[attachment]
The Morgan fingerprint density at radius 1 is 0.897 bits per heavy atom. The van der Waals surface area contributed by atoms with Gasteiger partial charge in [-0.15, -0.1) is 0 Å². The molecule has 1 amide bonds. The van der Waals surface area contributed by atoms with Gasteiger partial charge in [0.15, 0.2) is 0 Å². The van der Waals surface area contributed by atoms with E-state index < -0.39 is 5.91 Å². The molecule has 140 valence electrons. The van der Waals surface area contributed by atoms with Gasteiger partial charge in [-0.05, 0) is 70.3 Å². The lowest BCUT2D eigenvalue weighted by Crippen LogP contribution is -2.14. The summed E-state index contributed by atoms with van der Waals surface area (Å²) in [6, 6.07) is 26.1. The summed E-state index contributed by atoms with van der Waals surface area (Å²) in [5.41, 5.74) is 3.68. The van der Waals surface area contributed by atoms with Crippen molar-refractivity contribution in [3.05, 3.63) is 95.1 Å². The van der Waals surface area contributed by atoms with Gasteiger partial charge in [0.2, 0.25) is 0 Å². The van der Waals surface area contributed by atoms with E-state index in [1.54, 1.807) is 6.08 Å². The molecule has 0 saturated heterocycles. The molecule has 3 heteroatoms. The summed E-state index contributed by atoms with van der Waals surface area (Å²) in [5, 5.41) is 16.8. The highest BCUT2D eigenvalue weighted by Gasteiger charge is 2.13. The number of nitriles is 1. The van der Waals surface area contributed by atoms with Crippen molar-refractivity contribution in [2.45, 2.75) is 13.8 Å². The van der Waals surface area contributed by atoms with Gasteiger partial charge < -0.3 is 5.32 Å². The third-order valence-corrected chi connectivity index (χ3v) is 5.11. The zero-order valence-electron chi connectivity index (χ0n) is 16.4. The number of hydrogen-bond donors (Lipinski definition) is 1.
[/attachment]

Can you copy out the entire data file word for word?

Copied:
The Morgan fingerprint density at radius 1 is 0.897 bits per heavy atom. The van der Waals surface area contributed by atoms with Gasteiger partial charge in [-0.15, -0.1) is 0 Å². The molecule has 1 amide bonds. The van der Waals surface area contributed by atoms with Gasteiger partial charge in [0.15, 0.2) is 0 Å². The van der Waals surface area contributed by atoms with E-state index < -0.39 is 5.91 Å². The molecule has 140 valence electrons. The van der Waals surface area contributed by atoms with Gasteiger partial charge in [-0.05, 0) is 70.3 Å². The lowest BCUT2D eigenvalue weighted by Crippen LogP contribution is -2.14. The summed E-state index contributed by atoms with van der Waals surface area (Å²) in [6, 6.07) is 26.1. The summed E-state index contributed by atoms with van der Waals surface area (Å²) in [5.41, 5.74) is 3.68. The van der Waals surface area contributed by atoms with Crippen molar-refractivity contribution in [3.05, 3.63) is 95.1 Å². The van der Waals surface area contributed by atoms with Gasteiger partial charge in [0.2, 0.25) is 0 Å². The van der Waals surface area contributed by atoms with E-state index in [1.54, 1.807) is 6.08 Å². The molecule has 0 saturated heterocycles. The molecule has 3 heteroatoms. The summed E-state index contributed by atoms with van der Waals surface area (Å²) in [5, 5.41) is 16.8. The highest BCUT2D eigenvalue weighted by Gasteiger charge is 2.13. The number of nitriles is 1. The van der Waals surface area contributed by atoms with Crippen molar-refractivity contribution in [2.45, 2.75) is 13.8 Å². The van der Waals surface area contributed by atoms with Gasteiger partial charge < -0.3 is 5.32 Å². The third-order valence-corrected chi connectivity index (χ3v) is 5.11. The zero-order valence-electron chi connectivity index (χ0n) is 16.4. The number of hydrogen-bond donors (Lipinski definition) is 1.